Labour agrees with me, says Clarke

BY JOHN RENTOUL

Political Correspondent

Kenneth Clarke, the Chancellor, yesterday claimed that Labour has ceased to oppose his economic policies, in advance of Tony Blair's Mais lecture on economic policy today.

"I must be the first Chancellor who has a Shadow Chancellor who is not criticising what I am doing. Gordon Brown's problem is he thinks what I am doing is working. He has not for some time opposed anything I have done," he told BBC's On The Record.

"He knows it is working, he knows he could not do any better. He knows I have not persuaded the public of this yet, but he believes over the next two years this could get very worrying indeed."

In a speech at City University in London, Mr Blair will today reinforce Mr Brown's recently expressed "iron resolve" to be "tough on inflation and tough on the causes of inflation".

His words will be watched closely by City economists, who want to see how the Labour leader follows Mr Brown's suggestion last Wednesday that he was prepared to give the Bank "operational independence" - in other words allow it to decide the timing and size of interest rate changes, to meet an inflation target set by the Chancellor.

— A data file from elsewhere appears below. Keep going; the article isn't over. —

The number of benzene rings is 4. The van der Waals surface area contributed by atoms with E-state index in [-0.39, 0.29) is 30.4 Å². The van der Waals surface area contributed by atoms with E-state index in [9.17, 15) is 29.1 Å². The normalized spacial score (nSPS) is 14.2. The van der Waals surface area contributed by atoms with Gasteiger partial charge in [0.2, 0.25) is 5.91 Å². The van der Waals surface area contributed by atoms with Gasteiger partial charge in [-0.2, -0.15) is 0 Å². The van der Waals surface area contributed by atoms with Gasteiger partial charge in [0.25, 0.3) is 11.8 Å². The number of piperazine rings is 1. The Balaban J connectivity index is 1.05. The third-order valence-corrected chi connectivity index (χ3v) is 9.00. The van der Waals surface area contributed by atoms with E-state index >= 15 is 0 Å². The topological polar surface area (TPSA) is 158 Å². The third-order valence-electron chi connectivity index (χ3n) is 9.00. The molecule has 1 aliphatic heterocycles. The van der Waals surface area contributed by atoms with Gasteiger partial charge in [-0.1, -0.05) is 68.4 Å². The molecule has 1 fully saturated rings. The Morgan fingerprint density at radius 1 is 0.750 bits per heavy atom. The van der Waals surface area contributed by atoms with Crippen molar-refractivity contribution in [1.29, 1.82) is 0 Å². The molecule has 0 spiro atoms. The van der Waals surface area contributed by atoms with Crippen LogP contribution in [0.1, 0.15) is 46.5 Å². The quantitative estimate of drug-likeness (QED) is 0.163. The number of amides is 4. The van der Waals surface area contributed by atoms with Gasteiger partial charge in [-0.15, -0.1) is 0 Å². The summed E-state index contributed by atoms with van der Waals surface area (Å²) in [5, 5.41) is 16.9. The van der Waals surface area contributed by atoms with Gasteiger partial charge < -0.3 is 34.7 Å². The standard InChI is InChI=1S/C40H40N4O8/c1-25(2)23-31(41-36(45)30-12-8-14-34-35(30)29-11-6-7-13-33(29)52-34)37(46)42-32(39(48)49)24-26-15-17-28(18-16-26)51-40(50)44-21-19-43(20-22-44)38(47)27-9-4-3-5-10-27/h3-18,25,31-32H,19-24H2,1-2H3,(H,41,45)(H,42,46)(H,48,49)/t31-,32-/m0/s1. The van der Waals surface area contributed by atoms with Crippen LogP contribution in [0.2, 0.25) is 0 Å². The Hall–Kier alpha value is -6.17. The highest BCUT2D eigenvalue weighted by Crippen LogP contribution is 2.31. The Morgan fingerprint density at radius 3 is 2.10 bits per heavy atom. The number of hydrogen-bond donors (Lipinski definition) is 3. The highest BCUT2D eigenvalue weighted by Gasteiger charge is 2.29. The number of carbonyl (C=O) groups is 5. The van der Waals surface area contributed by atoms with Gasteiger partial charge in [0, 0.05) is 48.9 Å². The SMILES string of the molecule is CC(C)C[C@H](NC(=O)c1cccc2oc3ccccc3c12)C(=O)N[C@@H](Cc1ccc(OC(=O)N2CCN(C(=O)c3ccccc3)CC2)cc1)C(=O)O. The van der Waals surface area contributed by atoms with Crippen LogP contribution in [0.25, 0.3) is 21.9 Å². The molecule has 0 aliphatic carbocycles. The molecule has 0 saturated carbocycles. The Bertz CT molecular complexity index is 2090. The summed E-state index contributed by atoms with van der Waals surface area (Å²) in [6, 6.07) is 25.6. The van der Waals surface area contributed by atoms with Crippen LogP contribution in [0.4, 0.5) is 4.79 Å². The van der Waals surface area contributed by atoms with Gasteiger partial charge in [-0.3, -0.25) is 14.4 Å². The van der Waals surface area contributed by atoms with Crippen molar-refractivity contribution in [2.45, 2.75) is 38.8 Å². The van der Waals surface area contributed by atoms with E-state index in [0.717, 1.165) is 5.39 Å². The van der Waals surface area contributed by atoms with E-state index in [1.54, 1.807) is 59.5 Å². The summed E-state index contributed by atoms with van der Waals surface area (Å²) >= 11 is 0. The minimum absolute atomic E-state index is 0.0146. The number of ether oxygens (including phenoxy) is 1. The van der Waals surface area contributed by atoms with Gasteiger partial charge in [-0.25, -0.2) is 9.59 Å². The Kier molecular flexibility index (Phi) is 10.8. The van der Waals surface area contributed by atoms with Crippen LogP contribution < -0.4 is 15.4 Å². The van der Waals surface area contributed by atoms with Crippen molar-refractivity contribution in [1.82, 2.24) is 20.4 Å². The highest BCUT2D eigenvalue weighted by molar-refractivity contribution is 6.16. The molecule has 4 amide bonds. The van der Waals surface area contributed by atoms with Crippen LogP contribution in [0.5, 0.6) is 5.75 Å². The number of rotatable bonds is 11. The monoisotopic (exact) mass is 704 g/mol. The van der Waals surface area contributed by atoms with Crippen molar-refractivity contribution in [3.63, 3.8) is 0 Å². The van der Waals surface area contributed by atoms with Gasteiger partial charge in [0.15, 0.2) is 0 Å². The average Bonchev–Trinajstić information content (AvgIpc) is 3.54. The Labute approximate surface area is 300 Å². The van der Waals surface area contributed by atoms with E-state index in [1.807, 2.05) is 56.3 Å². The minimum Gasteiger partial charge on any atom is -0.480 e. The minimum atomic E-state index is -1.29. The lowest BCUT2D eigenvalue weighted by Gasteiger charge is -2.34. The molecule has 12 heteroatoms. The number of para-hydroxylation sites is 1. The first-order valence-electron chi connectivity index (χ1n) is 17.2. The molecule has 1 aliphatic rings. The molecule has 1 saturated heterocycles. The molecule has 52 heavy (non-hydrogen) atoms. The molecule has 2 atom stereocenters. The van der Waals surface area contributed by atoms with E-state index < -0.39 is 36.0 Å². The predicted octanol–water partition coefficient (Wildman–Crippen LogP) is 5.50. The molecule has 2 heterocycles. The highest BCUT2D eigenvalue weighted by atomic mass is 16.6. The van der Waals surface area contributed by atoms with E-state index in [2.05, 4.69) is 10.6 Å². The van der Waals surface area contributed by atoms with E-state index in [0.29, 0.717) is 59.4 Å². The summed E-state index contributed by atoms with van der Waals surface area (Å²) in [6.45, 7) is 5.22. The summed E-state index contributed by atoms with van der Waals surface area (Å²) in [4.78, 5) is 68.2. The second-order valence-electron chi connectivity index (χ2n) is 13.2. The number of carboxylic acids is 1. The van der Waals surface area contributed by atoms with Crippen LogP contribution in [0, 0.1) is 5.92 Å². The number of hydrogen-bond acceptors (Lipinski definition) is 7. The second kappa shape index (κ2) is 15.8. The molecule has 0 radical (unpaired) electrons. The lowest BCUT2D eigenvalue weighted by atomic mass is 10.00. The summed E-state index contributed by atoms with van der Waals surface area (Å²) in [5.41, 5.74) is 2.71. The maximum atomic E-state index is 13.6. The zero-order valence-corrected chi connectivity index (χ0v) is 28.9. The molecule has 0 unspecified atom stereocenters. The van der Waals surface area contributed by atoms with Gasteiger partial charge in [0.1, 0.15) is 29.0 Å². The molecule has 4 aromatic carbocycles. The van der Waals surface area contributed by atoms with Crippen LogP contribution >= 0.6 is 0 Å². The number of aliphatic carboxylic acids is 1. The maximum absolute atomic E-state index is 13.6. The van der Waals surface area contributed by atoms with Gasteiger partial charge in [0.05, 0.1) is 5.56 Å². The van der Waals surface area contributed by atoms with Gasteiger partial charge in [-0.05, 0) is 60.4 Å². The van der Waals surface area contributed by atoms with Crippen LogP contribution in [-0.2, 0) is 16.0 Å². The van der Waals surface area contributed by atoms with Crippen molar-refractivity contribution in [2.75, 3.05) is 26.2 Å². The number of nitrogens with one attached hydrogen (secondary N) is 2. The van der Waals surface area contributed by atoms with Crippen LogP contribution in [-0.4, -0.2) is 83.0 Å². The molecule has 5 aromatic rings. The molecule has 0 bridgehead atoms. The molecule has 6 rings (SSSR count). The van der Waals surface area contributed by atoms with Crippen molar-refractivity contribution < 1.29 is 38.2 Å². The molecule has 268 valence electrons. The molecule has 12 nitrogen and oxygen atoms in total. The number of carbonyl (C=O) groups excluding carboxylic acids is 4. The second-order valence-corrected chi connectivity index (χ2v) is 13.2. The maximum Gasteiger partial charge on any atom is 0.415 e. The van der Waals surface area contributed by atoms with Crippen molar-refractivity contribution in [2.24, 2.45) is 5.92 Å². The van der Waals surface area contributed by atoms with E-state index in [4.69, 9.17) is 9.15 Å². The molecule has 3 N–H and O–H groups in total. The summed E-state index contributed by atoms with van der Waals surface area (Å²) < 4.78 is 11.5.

They will also study his words on Labour's attitude to a single European currency, for which new conditions have been set out in recent months by Robin Cook, shadow Foreign Secretary.

In his interview yesterday, Mr Clarke contradicted the Bank's forecast that inflation would be over 2.5 per cent by 1997, which is the Government's target. "If the British economy can carry on having a recovery of the strength that we have now, and in 1997 inflation is 3 per cent, or as I believe ... 2.5 per cent or below, that would be a fantastic performance compared with the British economy since the war."

But he played down their disagreement: "What the Governor of the Bank of England and the Chancellor currently have in common is we are confident we can deliver low inflation and we are both determined to do so. No two people ever agree, no two economists ever agree from one month to the next exactly what to do."

Meanwhile, media tycoon Rupert Murdoch continued to hold out the possibility of backing Tony Blair: "We'll have to find out what the difference is between Mr Blair and Mr Major before we make that decision," he told the BBC's Money Programme yesterday.

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